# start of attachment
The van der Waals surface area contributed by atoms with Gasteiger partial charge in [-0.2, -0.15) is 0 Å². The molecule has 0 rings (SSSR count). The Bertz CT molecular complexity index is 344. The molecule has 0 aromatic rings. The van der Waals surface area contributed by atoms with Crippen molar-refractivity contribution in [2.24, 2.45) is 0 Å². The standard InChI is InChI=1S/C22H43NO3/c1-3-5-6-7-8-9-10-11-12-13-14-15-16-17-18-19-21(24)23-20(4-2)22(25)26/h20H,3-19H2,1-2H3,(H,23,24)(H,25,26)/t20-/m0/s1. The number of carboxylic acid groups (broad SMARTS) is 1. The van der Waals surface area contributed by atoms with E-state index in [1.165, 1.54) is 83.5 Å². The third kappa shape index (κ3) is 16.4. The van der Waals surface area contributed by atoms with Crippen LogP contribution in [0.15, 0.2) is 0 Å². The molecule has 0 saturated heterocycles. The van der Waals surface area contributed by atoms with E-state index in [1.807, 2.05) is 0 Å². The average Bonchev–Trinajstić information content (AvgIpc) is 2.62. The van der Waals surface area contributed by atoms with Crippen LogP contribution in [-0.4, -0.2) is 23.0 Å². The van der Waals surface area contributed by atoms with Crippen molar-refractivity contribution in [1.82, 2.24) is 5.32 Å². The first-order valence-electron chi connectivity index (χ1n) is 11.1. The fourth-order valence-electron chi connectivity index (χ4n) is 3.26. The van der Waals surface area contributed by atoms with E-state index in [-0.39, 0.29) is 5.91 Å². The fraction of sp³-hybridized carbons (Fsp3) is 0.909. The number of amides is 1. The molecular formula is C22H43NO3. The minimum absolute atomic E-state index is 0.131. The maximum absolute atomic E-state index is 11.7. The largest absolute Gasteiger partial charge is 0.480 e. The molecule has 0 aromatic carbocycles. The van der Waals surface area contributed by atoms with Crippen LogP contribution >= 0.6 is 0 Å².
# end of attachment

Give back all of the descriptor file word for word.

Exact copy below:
The van der Waals surface area contributed by atoms with Gasteiger partial charge in [-0.2, -0.15) is 0 Å². The molecule has 0 rings (SSSR count). The Bertz CT molecular complexity index is 344. The molecule has 0 aromatic rings. The van der Waals surface area contributed by atoms with Crippen molar-refractivity contribution in [2.24, 2.45) is 0 Å². The standard InChI is InChI=1S/C22H43NO3/c1-3-5-6-7-8-9-10-11-12-13-14-15-16-17-18-19-21(24)23-20(4-2)22(25)26/h20H,3-19H2,1-2H3,(H,23,24)(H,25,26)/t20-/m0/s1. The number of carboxylic acid groups (broad SMARTS) is 1. The van der Waals surface area contributed by atoms with E-state index in [1.165, 1.54) is 83.5 Å². The third kappa shape index (κ3) is 16.4. The van der Waals surface area contributed by atoms with Crippen LogP contribution in [0.15, 0.2) is 0 Å². The molecule has 0 saturated heterocycles. The van der Waals surface area contributed by atoms with E-state index in [1.807, 2.05) is 0 Å². The average Bonchev–Trinajstić information content (AvgIpc) is 2.62. The van der Waals surface area contributed by atoms with Crippen LogP contribution in [-0.4, -0.2) is 23.0 Å². The van der Waals surface area contributed by atoms with Crippen molar-refractivity contribution in [1.82, 2.24) is 5.32 Å². The first-order valence-electron chi connectivity index (χ1n) is 11.1. The fourth-order valence-electron chi connectivity index (χ4n) is 3.26. The van der Waals surface area contributed by atoms with E-state index in [-0.39, 0.29) is 5.91 Å². The fraction of sp³-hybridized carbons (Fsp3) is 0.909. The number of amides is 1. The molecular formula is C22H43NO3. The minimum absolute atomic E-state index is 0.131. The maximum absolute atomic E-state index is 11.7. The largest absolute Gasteiger partial charge is 0.480 e. The molecule has 0 aromatic carbocycles. The van der Waals surface area contributed by atoms with Crippen LogP contribution >= 0.6 is 0 Å².